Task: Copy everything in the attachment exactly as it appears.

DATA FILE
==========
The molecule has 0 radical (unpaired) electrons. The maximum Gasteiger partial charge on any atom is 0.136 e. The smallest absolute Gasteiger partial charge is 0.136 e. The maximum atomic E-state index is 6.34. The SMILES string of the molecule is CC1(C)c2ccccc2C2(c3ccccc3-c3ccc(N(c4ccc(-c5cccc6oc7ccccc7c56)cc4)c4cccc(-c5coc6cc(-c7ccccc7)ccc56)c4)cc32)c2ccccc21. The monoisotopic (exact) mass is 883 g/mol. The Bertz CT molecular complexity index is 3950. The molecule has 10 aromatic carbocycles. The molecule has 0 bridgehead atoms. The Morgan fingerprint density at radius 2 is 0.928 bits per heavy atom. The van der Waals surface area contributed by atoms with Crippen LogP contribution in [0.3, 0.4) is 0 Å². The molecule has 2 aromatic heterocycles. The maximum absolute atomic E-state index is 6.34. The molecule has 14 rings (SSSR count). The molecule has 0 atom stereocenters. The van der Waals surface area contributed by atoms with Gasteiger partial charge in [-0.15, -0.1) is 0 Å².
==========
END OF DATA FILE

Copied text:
The molecule has 0 radical (unpaired) electrons. The maximum Gasteiger partial charge on any atom is 0.136 e. The smallest absolute Gasteiger partial charge is 0.136 e. The maximum atomic E-state index is 6.34. The SMILES string of the molecule is CC1(C)c2ccccc2C2(c3ccccc3-c3ccc(N(c4ccc(-c5cccc6oc7ccccc7c56)cc4)c4cccc(-c5coc6cc(-c7ccccc7)ccc56)c4)cc32)c2ccccc21. The monoisotopic (exact) mass is 883 g/mol. The Bertz CT molecular complexity index is 3950. The molecule has 10 aromatic carbocycles. The molecule has 0 bridgehead atoms. The Morgan fingerprint density at radius 2 is 0.928 bits per heavy atom. The van der Waals surface area contributed by atoms with Crippen LogP contribution in [0.3, 0.4) is 0 Å². The molecule has 2 aromatic heterocycles. The maximum absolute atomic E-state index is 6.34. The molecule has 14 rings (SSSR count). The molecule has 0 atom stereocenters. The van der Waals surface area contributed by atoms with Gasteiger partial charge in [-0.15, -0.1) is 0 Å².